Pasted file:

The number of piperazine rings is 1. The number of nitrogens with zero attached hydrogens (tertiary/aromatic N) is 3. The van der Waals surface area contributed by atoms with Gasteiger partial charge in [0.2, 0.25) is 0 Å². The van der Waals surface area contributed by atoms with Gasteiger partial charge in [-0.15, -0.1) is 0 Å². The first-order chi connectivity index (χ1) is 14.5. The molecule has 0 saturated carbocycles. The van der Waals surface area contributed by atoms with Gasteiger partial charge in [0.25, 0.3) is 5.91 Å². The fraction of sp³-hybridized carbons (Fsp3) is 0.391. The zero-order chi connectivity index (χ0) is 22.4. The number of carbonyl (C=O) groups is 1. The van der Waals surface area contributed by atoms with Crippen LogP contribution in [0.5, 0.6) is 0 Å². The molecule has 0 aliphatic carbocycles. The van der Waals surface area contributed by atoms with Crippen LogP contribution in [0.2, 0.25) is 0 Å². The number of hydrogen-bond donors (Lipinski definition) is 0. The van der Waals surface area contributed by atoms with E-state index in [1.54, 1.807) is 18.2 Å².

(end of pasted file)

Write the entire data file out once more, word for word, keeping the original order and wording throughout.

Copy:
The number of piperazine rings is 1. The number of nitrogens with zero attached hydrogens (tertiary/aromatic N) is 3. The van der Waals surface area contributed by atoms with Gasteiger partial charge in [0.2, 0.25) is 0 Å². The van der Waals surface area contributed by atoms with Gasteiger partial charge in [-0.15, -0.1) is 0 Å². The first-order chi connectivity index (χ1) is 14.5. The molecule has 0 saturated carbocycles. The van der Waals surface area contributed by atoms with Gasteiger partial charge in [0.25, 0.3) is 5.91 Å². The fraction of sp³-hybridized carbons (Fsp3) is 0.391. The zero-order chi connectivity index (χ0) is 22.4. The number of carbonyl (C=O) groups is 1. The van der Waals surface area contributed by atoms with Crippen LogP contribution in [0.5, 0.6) is 0 Å². The molecule has 0 aliphatic carbocycles. The van der Waals surface area contributed by atoms with Crippen LogP contribution in [0.2, 0.25) is 0 Å². The number of hydrogen-bond donors (Lipinski definition) is 0. The van der Waals surface area contributed by atoms with E-state index in [1.54, 1.807) is 18.2 Å².